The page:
The theme of Considered-Freedom in Toni Morrison’s Beloved By – Toni Morrison

Toni Morrison, in Beloved (1987), questions the very concept of freedom for the Negro community and demonstrates the various points where the meaning intersects and negates itself with ambiguous consequences. Nearly all the major characters face these consequences of a life that seems free yet, doesn’t really mean freedom. Her preoccupation with the Negro community and its predicament is visible all through the novel. Morrison has completely indulged herself in the issues, especially relating to freedom, of the Negro slaves. Her writings make a political impression on the reader. Even after the assumed freedom, the slaves do have a life of some kind of slavery, only that they do not have a white master. She discusses the immense torture, pain and struggle that the characters go through in their lives. The problem of the Negro race and the effects of slavery with its drastic inhumanity at the hands of the white masters, a denial of life to the Negroes who are reduced to nothing more than mere animals is what the novel depicts all through. This gruesome and immoral picture of the slaves being used and tormented and tortured is delineated by almost all the African-American writers.

          In the following lines Morrison expresses her deepest concern for the slaves who in spite of the acquired freedom do not really possess it. Sethe runs away from the plantation but though free, Morrison questions, yet, is that freedom in the real sense? –  “Bit by bit, at 124 and in the Clearing, along with the others, she had claimed herself. Freeing yourself was one thing; claiming ownership of that freed self was another.” (111-112). She is doomed with immense pain throughout her life though she settles with whatever she is left with. And all she is left with is a disturbed family, a ghost living with the inmates, and perpetual reminder of the past struggles and losses. Not only the protagonist, this issue of considered-freedom is bargained upon all the other characters as well. Through this Morrison draws our attention to the life situations of the slaves, their agonized past, discriminated and restless present, their acceptance of the insanity as a means of survival. For instance, Sethe decides to forget the past (though she cannot), Paul D’s determination of not loving anything too much, some of them running away even further like the boys, etc.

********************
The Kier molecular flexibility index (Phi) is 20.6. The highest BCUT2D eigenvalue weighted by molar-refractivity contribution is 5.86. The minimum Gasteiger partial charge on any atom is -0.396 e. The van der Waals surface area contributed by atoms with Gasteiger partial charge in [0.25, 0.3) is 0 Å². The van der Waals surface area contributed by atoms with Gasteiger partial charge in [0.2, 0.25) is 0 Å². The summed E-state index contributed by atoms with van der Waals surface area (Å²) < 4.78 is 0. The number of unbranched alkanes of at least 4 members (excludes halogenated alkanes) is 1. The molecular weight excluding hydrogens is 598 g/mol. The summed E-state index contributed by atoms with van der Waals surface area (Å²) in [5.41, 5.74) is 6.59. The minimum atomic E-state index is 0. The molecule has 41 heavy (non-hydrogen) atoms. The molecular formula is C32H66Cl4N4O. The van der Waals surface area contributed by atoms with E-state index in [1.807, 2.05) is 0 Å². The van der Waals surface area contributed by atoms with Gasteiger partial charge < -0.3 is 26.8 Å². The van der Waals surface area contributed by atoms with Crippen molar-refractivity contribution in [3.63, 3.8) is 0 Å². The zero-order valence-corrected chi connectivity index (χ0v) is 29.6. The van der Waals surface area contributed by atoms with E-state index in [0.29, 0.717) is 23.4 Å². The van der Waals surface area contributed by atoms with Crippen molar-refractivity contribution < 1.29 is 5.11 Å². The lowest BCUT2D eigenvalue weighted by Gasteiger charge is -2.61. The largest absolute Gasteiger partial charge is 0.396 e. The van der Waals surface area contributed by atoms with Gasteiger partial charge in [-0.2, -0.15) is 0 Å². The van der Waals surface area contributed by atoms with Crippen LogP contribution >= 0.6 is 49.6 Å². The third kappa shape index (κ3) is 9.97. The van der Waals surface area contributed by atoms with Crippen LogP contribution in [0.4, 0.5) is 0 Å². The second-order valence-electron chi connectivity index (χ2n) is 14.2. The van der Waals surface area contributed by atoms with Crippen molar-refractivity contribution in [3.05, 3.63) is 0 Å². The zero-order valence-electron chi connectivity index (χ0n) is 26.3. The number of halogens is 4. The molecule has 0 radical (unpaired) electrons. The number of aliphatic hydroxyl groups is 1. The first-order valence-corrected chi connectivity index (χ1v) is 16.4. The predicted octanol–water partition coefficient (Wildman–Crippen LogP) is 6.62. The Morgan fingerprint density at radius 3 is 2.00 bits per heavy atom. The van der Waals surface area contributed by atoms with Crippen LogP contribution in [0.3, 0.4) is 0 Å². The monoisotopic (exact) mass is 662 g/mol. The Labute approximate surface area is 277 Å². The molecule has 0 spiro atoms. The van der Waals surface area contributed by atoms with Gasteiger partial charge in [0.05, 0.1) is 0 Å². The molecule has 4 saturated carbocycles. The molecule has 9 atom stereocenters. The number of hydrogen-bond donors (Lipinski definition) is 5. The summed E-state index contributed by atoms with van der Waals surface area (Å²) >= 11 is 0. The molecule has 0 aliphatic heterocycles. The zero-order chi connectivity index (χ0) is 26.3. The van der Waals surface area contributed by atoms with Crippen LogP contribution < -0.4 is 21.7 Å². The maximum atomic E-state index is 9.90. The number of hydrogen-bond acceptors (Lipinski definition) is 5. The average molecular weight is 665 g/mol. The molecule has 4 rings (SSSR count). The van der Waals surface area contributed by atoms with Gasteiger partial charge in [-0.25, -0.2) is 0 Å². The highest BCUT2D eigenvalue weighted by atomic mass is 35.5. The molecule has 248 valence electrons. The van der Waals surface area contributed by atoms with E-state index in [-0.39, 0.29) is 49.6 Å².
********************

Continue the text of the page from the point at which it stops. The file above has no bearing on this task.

Morrison brings forth to her readers the life conditions of a subjugated lot that is affected by the inhuman and political reasons of a supposedly superior race which, with all its atavistic instincts, is adamant at ruining an entire race because of its skin colour. Freedom in the context of discussion is neither freedom, nor sanity. It is a life that a slave procures by running away, escaping. However, the newfound life does not permit these people to leverage normal living requirements like paid work, food and shelter easily. The historical memory of the coloured people, their hopes, desires, and expectations of a normal life is discussed by the novel. It presents a moral, physical, psychological and also spiritual havoc that forced itself on the slaves. Also even after all of this, the slaves further carry a great deal of guilt on their conscience. They find themselves responsible for certain devastation caused to them and to their families. Sethe, in the novel is guilty of the murder of her own daughter, though she is compelled to do that to secure freedom for the rest of her children. This devastation caused by the institution of slavery doesn’t let the slaves be free even after escaping from slavery. It constantly reminds them of the torture, pain, sin and sacrifice, and even more, their present distressing, harrowing and pitiful condition. They still face the discrimination in the society. Morrison reminds the readers of the post-slavery situation where the coloured people had to wait for their grocery outside the stores for the whites to take theirs first. Even the black community at large is under a perpetual fear of losing its own identity and so doesn’t really come out to help the individuals in problem. Morrison, explicitly described the inherent and camouflaged predicament of the slaves and their lives while in the oppressive system and in the post-slavery phase of their life. She has diligently questioned the concept of freedom and urges the readers to think of freedom as only considered-freedom.

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